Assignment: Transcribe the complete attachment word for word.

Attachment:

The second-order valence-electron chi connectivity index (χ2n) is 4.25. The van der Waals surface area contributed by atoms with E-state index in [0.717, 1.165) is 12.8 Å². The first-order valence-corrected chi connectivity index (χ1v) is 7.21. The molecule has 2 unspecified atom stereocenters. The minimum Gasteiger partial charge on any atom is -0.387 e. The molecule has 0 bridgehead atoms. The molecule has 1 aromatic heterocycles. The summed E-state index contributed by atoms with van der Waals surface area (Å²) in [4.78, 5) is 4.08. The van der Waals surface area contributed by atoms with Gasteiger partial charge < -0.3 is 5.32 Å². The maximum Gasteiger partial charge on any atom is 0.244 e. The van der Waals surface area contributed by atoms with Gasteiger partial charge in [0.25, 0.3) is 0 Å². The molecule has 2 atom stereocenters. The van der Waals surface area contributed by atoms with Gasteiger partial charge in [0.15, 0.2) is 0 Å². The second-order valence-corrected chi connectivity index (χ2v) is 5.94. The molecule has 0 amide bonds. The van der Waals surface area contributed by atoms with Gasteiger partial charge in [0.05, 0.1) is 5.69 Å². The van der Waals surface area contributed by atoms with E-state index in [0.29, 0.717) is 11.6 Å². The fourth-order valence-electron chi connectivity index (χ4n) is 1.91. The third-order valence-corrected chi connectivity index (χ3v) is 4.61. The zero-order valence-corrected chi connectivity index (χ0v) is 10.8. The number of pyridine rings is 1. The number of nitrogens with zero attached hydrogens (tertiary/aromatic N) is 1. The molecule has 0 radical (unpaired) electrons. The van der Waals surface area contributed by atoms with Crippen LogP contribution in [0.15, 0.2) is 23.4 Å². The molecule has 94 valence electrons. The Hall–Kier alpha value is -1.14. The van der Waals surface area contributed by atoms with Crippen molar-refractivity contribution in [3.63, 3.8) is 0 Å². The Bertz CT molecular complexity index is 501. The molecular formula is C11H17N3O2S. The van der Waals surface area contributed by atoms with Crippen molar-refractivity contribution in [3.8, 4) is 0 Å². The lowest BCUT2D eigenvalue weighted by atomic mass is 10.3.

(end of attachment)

The second-order valence-electron chi connectivity index (χ2n) is 4.25. The van der Waals surface area contributed by atoms with E-state index in [0.717, 1.165) is 12.8 Å². The first-order valence-corrected chi connectivity index (χ1v) is 7.21. The molecule has 2 unspecified atom stereocenters. The minimum Gasteiger partial charge on any atom is -0.387 e. The molecule has 0 bridgehead atoms. The molecule has 1 aromatic heterocycles. The summed E-state index contributed by atoms with van der Waals surface area (Å²) in [4.78, 5) is 4.08. The van der Waals surface area contributed by atoms with Gasteiger partial charge < -0.3 is 5.32 Å². The maximum Gasteiger partial charge on any atom is 0.244 e. The van der Waals surface area contributed by atoms with Gasteiger partial charge in [0.25, 0.3) is 0 Å². The molecule has 2 atom stereocenters. The van der Waals surface area contributed by atoms with Gasteiger partial charge in [0.15, 0.2) is 0 Å². The second-order valence-corrected chi connectivity index (χ2v) is 5.94. The molecule has 0 amide bonds. The van der Waals surface area contributed by atoms with Gasteiger partial charge in [0.05, 0.1) is 5.69 Å². The van der Waals surface area contributed by atoms with E-state index in [0.29, 0.717) is 11.6 Å². The fourth-order valence-electron chi connectivity index (χ4n) is 1.91. The third-order valence-corrected chi connectivity index (χ3v) is 4.61. The zero-order valence-corrected chi connectivity index (χ0v) is 10.8. The number of pyridine rings is 1. The number of nitrogens with zero attached hydrogens (tertiary/aromatic N) is 1. The molecule has 0 radical (unpaired) electrons. The van der Waals surface area contributed by atoms with Crippen LogP contribution in [0.15, 0.2) is 23.4 Å². The molecule has 94 valence electrons. The Hall–Kier alpha value is -1.14. The van der Waals surface area contributed by atoms with Crippen molar-refractivity contribution in [3.63, 3.8) is 0 Å². The Bertz CT molecular complexity index is 501. The molecular formula is C11H17N3O2S. The van der Waals surface area contributed by atoms with Crippen molar-refractivity contribution in [3.8, 4) is 0 Å². The lowest BCUT2D eigenvalue weighted by atomic mass is 10.3.